Effect Reduced at Firms Where a Majority of Senior Leaders Are Women
COLLEGE PARK, Md. — Women wage earners suffer more than men when they leave similar jobs at the same company and relocate to the same new employer following layoffs, a first-of-its-kind study from the University of Maryland’s Robert H. Smith School of Business shows. The gender pay gap widens during the transition regardless of age, race, education or seniority, although the effects are less pronounced at firms where a majority of senior leaders are women.
“The gender wage gap is true across the board,” said Smith Finance Professor Liu Yang, co-author of the study with Geoffrey Tate from the University of North Carolina at Chapel Hill. “No matter how we look at the data, there is a difference and the women suffer more.”
Yang said the study challenges the argument that gender pay differences are largely a reflection of unequal career choices of men and women because it measures wage changes when all workers are laid off due to plant closure rather than the wage itself.
“We show that women fall farther behind men when they leave the same job for the same reason and get hired at the same new company,” she said. “It’s not about career choices or differences in human capital because this already would have been reflected at the old job.”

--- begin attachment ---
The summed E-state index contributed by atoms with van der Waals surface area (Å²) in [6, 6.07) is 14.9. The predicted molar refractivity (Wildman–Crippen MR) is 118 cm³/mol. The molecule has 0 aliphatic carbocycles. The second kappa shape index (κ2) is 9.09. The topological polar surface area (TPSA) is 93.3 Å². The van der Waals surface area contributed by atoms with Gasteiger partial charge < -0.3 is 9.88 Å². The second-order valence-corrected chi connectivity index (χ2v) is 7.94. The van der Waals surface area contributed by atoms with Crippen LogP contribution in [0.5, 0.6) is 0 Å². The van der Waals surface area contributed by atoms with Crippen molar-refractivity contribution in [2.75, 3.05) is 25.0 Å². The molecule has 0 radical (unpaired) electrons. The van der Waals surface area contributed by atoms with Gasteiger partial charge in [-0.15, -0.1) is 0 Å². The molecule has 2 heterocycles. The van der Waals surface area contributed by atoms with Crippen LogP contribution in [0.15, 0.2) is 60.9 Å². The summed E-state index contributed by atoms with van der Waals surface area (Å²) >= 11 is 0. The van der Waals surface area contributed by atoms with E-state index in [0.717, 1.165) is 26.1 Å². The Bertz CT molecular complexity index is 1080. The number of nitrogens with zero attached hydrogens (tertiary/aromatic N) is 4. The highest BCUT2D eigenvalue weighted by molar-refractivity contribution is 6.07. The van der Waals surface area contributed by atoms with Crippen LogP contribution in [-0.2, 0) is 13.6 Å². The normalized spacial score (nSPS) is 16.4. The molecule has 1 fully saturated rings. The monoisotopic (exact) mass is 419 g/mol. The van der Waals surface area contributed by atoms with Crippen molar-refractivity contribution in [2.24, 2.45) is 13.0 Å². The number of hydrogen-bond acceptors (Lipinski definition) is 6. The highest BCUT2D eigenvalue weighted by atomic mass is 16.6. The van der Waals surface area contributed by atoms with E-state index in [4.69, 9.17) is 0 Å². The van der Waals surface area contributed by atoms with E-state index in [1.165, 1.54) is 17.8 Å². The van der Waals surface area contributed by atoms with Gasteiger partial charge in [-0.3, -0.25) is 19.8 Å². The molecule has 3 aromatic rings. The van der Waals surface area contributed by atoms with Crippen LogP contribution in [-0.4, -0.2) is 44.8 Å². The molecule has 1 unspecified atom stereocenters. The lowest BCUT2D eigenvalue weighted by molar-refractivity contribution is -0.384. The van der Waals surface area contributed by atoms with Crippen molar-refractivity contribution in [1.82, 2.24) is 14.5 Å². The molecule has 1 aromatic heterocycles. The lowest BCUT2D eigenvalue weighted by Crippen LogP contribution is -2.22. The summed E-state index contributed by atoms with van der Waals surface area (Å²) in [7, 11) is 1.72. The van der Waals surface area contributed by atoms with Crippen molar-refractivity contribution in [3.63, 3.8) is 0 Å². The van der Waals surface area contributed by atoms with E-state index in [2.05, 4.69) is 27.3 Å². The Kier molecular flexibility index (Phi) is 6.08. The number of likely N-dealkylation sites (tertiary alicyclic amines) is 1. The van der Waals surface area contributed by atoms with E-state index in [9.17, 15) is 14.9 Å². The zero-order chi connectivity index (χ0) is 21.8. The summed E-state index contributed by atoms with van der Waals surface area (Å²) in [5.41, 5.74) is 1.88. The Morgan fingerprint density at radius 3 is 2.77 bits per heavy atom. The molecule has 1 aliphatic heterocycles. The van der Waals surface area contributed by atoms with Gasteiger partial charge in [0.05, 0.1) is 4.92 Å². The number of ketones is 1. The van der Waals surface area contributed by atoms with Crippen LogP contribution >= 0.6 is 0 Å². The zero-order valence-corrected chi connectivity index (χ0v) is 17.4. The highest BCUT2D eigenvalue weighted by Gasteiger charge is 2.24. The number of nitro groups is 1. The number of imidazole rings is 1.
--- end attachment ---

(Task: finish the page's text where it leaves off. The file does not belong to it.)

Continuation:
She said the study shows how gender pay differences can widen over time, even when men and women start with similar salaries. In the cases she examined from 1993 to 2006, where involuntary job changes due to plant closure occurred, women’s salaries slipped about 5 percent compared to men in the same situation.
Although having a female boss or hiring manager did make some difference, the study shows a more significant change occurs when at least three of the top five executives in an organization are female. “Women making a transition in this case do much better,” Yang said. “They still have a loss compared to men, but it is cut in half.”
The study, accepted for publication in the Journal of Financial Economics, is based on data recently made available by the U.S. Census Bureau’s Longitudinal Employer Household Dynamics program. Yang said the study is the first that looks at gender pay changes during career transitions rather than comparing men’s and women’s compensation within the same organization.
Yang is available for media comment at 301-405-5295 or email@example.com.